"PMDG works with some of the biggest names in aerospace and partners with some of the world's largest airlines in order to produce highly detailed airliner simulations that are capable of reproducing the complex world of of the modern flight deck in finite detail."

30 December 2012

Thanos 6 DOF Motion Simulator Electronics

Zaharie contacted Thanos by email seeking to buy components to support BFF 6DOF software. An extract reads:

Subject: AMC644USB board

Dear sir,

     I was referred to your web site by Ian of BFF. I am building a 6dof for FSX. Attached some pix. it is a 6monitors setup on 1 pc. I am interested to know if you have a complete AMC644USB board to support Ian BFF 6dof software.

Some explanation follows:-

  • Ian is the contact for BFF Design Ltd., a company registered in Scotland. The website BFF Simulation Force & Motion is:
  • 6 DOF refers to 6 Degree Of Freedom Motion Cue Software, available from BFF Design.
    The description page is
  • BFF design does not provide hardware for 6 DOF motion platform drives. "To use this software you will need to make your own servo drive hardware arrangements .... The data formats in which the software exports the actuator position demands are described in the online user guide."
  • Thanos supplies circuit boards which Zaharie subsequently ordered.
Comments and Notes

Following the loss of flight MH370, Thanos Kontogiannis wrote a tribute Sending Positive Energy Your Way, Zaharie!

Thanos described Zaharie as a friend, and included the text of emails exchanged between them up to April 2013.

These emails show that Zaharie is very polite, and has a significant level of technical understanding.

22 February 2013

Zaharie posted a photo to his Facebook Timeline with a caption that reads:

last session on my sim with Capt Zainal (chikgu) b4 aku borai kan PC tu... upgrade.

Capt Zainal at simulator, before upgrade

From this post we see that Zaharie intended to upgrade the hardware for the PC used with his flight simulator.

Comments and Notes

The post is also interesting for another reason:

- it shows someone other than Zaharie at the simulator.

From this we can conclude that:

  1. the existence of his flight simulator was no secret, and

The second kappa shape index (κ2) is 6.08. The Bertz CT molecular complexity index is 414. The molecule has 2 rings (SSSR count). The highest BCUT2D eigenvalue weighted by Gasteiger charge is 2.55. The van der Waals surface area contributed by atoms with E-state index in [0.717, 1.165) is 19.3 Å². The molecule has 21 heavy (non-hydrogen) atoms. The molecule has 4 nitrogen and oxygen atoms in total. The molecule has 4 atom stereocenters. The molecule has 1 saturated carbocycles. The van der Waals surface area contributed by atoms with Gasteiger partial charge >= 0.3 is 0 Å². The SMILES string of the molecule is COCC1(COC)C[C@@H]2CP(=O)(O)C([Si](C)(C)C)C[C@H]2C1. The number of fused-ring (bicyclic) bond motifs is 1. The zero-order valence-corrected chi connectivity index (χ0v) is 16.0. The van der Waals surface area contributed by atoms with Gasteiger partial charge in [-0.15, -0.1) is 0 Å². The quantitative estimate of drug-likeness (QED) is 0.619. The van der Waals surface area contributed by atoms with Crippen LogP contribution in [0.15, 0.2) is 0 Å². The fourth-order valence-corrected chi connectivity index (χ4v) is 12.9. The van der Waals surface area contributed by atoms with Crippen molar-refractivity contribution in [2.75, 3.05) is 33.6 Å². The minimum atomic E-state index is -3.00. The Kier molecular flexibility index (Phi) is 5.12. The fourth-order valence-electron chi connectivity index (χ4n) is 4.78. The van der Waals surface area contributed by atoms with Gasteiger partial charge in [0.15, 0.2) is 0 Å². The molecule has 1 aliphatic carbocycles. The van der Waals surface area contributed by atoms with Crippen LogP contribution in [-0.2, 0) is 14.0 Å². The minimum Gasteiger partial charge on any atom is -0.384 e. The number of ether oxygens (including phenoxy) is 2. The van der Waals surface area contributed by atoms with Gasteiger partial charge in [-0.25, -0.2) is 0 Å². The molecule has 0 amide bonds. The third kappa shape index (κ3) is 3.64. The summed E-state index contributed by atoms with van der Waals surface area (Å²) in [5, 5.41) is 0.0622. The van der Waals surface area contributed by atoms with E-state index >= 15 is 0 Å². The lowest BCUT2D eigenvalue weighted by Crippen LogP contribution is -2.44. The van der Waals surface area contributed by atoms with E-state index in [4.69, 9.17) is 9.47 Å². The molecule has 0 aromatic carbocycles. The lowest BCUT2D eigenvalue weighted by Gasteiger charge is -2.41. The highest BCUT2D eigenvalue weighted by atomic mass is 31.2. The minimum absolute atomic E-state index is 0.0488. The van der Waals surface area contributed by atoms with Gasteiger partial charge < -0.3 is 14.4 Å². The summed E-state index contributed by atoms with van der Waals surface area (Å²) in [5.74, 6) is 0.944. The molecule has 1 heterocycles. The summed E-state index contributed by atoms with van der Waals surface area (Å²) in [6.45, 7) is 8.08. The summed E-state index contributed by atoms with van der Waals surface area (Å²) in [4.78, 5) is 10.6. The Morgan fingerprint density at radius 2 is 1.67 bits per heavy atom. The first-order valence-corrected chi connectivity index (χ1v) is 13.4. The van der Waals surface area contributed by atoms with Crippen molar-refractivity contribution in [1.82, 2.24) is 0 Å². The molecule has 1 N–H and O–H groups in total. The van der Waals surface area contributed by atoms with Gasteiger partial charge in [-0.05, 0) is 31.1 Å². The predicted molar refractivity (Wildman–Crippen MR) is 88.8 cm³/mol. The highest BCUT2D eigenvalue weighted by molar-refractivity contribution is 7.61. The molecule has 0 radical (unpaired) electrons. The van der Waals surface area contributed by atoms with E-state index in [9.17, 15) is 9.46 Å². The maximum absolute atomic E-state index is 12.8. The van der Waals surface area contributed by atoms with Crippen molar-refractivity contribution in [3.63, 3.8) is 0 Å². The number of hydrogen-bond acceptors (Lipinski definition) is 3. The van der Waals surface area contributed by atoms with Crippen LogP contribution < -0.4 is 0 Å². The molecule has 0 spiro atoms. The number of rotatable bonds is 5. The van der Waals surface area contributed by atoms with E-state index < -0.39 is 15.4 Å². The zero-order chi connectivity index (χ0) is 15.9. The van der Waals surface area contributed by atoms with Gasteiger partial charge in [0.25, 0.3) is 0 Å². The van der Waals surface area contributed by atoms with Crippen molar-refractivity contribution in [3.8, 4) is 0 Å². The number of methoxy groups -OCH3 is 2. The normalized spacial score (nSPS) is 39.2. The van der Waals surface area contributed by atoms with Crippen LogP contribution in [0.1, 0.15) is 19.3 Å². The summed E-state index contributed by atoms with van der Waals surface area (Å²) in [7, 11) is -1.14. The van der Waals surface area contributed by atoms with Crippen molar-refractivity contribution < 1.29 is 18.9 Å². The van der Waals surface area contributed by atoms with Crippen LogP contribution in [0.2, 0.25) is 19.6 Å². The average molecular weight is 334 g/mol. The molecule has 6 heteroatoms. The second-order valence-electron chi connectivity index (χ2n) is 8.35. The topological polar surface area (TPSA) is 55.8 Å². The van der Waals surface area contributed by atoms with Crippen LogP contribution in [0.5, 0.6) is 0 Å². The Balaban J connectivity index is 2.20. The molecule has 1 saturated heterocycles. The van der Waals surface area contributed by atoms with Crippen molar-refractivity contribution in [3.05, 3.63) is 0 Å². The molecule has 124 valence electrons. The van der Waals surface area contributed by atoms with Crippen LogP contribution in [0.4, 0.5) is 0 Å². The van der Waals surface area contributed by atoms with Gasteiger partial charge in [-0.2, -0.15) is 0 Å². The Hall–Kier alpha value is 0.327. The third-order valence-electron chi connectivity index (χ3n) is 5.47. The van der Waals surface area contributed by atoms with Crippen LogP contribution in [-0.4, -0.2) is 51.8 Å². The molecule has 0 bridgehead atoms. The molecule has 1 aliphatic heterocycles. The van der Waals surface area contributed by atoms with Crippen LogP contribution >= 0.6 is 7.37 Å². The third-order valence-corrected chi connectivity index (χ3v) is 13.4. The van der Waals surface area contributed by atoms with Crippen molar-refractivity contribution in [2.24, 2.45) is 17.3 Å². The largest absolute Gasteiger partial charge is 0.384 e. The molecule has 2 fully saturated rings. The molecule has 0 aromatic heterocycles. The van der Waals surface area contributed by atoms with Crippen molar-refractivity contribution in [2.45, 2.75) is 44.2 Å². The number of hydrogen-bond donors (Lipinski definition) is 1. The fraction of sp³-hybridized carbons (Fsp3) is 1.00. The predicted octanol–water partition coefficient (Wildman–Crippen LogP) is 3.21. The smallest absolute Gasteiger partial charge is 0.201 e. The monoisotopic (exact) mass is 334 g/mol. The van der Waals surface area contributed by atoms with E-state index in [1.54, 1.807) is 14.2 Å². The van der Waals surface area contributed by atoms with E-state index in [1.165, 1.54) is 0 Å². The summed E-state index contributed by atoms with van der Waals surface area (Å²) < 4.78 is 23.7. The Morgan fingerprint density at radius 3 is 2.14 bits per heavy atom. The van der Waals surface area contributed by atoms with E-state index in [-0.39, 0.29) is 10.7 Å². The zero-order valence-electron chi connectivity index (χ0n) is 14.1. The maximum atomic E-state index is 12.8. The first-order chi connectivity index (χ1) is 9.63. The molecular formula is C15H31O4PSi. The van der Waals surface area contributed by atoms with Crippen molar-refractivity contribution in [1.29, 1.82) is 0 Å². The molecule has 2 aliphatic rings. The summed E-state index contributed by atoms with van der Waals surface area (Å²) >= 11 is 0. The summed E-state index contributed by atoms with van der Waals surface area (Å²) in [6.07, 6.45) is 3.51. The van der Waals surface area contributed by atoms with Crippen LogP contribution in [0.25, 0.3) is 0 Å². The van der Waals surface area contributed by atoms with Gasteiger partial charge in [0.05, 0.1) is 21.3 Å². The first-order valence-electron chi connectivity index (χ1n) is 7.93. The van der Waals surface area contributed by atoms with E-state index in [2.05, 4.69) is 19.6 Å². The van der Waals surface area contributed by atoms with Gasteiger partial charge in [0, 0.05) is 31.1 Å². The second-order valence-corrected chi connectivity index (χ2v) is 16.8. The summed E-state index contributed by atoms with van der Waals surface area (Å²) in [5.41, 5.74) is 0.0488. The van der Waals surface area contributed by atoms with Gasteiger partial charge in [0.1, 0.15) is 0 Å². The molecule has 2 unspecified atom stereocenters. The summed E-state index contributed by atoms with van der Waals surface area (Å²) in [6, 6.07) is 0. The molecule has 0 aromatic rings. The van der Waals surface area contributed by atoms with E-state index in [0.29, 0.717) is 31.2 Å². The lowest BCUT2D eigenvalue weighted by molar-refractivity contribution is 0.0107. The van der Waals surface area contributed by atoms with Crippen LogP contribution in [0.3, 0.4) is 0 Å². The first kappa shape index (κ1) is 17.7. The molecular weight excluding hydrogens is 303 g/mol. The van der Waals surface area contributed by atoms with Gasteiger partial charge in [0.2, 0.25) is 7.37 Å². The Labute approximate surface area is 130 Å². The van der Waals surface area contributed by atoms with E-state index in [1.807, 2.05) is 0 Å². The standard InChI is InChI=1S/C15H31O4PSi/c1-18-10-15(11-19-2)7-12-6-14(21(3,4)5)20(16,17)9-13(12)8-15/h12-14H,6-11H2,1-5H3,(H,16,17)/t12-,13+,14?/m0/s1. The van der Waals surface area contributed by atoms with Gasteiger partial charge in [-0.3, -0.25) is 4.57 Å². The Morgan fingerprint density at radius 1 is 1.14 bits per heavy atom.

2. other people may have operated it.

26 February 2013

Zaharie added nine photos to an album called Rampage Extreme on Facebook. The photos show boxed components for his planned PC upgrade, and then some photos taken during the process.

Photos depicting components for planned PC upgrade

Comments and Notes

The RAMPAGE EXTREME is a computer Main Board by ASUS.

A description is on the webpage

Some photos from the album are shown below.


Photos depicting components for planned PC upgrade


Photos depicting components for planned PC upgrade


Flight simulator computer before disassembly

Note that multiple hard disks are installed.


Flight simulator computer before disassembly


Flight simulator computer after removal of GPU

28 February 2013

The next item that Zaharie got excited about was a solid state hard drive for the PC.

Caption: SSD for the PC ...6gig transfer rate.

Solid State Drive for flight simulator PC

The package label indicates that this item is a SanDisk 240GB SSD.

Comments and Notes

The performance of the disk is described by the manufacturer:-

SanDisk Extreme SSD, which supports SATA 6Gb/s interface and when connected to SATA 6Gb/s port, can reach up to 550/520MB/s sequential read and sequential write speed rates respectively. However, when the drive is connected to SATA 3 Gb/s port, it can reach up to 285/275MB/s sequential read and sequential write speed rates respectively.

Source: Difference between SATA I, SATA II and SATA III

30 March 2013

The package ordered from Thanos finally arrived. Zaharie excitedly photographed both the box and the contents. The caption reads:

long awaited amc1280 motion interface. one of many parts for the 6DOF motion platform. Thks to my friend Thanos of California for this custom build.